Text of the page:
October 26th, 2011

My Occupy Oakland observations

I posted this to a private mailing list this morning, then decided I wanted to send it to a wider audience.

Warning: long.

My account is only partially first-hand. I live in Oakland, about half a mile from where the protests were happening.

I learned about the mess at about 7 p.m. when I was still at my office. I found a live video feed while the group was at Lake Merritt, and watched them vote on whether to march to Jack London Square (where I live), or back to 14th and Broadway (where they had been camping.) 14th and Broadway won by a huge margin, so I hopped in my car and dashed home in case they changed their minds later.

When I got close to home I checked the location of the several helicopters that were hovering in order to verify that the coast was clear. It was-- the protesters stayed downtown.

ABC7 news had a helicopter up for most of the night, and they broadcast live video while they were up. Additionally, a few different citizen journalists broadcast live video of the event through much of the evening. I also closely followed what people were tweeting throughout the evening by following the #occupyoakland tag on Twitter. I went up to my building's roof a few times to check on helicopter count and location.

I've lived in Oakland for almost ten years now. I've seen protests turn into riots. I've seen violence and destruction when angry crowds turn into mobs. When I look at it from this perspective, I understand why the OPD was on very high alert last night. I can see why they would fear that things would turn ugly.

As far as I have been able to tell, the protesters were peaceful. It's almost certain that a couple of bad apples existed, and that the occasional water bottle was thrown, but the people who were there discouraged that and strongly condemned the bad actors for such things.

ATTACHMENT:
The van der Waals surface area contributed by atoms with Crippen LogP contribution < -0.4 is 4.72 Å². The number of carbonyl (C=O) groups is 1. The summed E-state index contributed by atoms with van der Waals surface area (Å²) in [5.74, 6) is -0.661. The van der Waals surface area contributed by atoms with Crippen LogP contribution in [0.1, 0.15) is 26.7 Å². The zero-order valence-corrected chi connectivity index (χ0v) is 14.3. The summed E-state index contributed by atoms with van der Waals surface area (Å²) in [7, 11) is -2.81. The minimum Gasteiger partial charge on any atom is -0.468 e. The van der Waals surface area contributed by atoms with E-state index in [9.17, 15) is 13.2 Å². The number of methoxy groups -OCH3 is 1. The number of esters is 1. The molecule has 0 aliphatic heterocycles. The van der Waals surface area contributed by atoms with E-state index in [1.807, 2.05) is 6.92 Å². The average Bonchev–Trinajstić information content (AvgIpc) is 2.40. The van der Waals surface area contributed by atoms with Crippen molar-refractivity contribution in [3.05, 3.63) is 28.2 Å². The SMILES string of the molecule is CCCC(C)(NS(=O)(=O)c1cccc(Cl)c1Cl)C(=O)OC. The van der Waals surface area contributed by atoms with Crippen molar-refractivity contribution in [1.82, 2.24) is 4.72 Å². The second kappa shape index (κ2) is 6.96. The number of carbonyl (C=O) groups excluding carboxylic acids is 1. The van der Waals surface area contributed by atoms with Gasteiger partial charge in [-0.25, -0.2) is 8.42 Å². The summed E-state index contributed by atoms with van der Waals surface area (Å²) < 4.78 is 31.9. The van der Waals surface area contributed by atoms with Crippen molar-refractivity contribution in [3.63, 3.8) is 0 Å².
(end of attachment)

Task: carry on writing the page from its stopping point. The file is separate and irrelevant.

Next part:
I saw live video of police using large amounts of tear gas-- enough that it was impossible to see through it on the video. I saw video of multiple journalists being tear gassed, and at least one journalist was deliberately knocked to the ground by OPD. I saw photos of several protesters who were wounded either by rubber bullets or bean bags. Although the police claim they were not using rubber bullets, I saw photos where people had picked them up from the ground. I saw what were almost certainly flash bang grenades going off, although OPD denies that they were used.

The most horrifying video that I saw was this: police tear gassed the crowd. People ran, as expected. One person fell to the ground, apparently injured, and several people ran back to help them. While they were attempting to assist the fallen individual, a grenade was deliberately thrown and landed right by the victim's head. The victim is now in intensive care.

Oh, look, BoingBoing just posted a video of it:

http://boingboing.net/2011/10/26/occupy-oakland-video-shows-police-officer-thro wing-flash-grenade-into-crowd-trying-to-help-injured-protester.html

I am appalled and disgusted with my city's police force and government.

This morning I had to go to Chase bank in downtown Oakland, which is about six blocks away from where the protesters were centered. Chase is one of the two banks in NY that had people arrested when they came in to close their accounts en masse. Both of the ATMs at this branch were smashed last night:


There are several other banks within a one-block radius of this Chase branch. None of the others were damaged in any way. I do not condone destruction of property. This was not a violent, destructive "mob", and this is the only property damage that I have heard of as a result of last night's protests. At least once, I saw the protesters sit down in the middle of the intersection to have a meditation circle. That's about as far from violent as you can get.